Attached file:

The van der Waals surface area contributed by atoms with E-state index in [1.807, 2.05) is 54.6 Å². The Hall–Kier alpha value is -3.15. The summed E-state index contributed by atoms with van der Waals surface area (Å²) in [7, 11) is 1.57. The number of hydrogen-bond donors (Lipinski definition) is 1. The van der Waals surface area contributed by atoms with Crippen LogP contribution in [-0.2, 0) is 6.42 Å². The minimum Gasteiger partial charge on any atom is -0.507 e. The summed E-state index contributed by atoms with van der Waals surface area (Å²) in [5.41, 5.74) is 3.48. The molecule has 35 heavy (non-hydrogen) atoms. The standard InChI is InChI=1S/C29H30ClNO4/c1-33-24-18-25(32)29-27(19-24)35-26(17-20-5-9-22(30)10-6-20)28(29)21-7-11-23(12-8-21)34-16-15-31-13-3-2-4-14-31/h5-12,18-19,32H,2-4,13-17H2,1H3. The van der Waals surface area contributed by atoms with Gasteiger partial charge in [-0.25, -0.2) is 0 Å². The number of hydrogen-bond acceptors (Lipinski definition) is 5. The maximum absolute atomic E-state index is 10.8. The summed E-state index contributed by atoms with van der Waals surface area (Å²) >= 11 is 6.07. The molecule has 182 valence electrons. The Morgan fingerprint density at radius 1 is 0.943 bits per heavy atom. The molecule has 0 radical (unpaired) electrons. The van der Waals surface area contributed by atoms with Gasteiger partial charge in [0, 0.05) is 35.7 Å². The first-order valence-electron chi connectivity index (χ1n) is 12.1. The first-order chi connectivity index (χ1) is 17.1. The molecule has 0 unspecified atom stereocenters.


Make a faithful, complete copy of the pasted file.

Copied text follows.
The van der Waals surface area contributed by atoms with E-state index in [1.807, 2.05) is 54.6 Å². The Hall–Kier alpha value is -3.15. The summed E-state index contributed by atoms with van der Waals surface area (Å²) in [7, 11) is 1.57. The number of hydrogen-bond donors (Lipinski definition) is 1. The van der Waals surface area contributed by atoms with Crippen LogP contribution in [-0.2, 0) is 6.42 Å². The minimum Gasteiger partial charge on any atom is -0.507 e. The summed E-state index contributed by atoms with van der Waals surface area (Å²) in [5.41, 5.74) is 3.48. The molecule has 35 heavy (non-hydrogen) atoms. The standard InChI is InChI=1S/C29H30ClNO4/c1-33-24-18-25(32)29-27(19-24)35-26(17-20-5-9-22(30)10-6-20)28(29)21-7-11-23(12-8-21)34-16-15-31-13-3-2-4-14-31/h5-12,18-19,32H,2-4,13-17H2,1H3. The van der Waals surface area contributed by atoms with Gasteiger partial charge in [-0.25, -0.2) is 0 Å². The number of hydrogen-bond acceptors (Lipinski definition) is 5. The maximum absolute atomic E-state index is 10.8. The summed E-state index contributed by atoms with van der Waals surface area (Å²) >= 11 is 6.07. The molecule has 182 valence electrons. The Morgan fingerprint density at radius 1 is 0.943 bits per heavy atom. The molecule has 0 radical (unpaired) electrons. The van der Waals surface area contributed by atoms with Gasteiger partial charge in [0, 0.05) is 35.7 Å². The first-order valence-electron chi connectivity index (χ1n) is 12.1. The first-order chi connectivity index (χ1) is 17.1. The molecule has 0 unspecified atom stereocenters.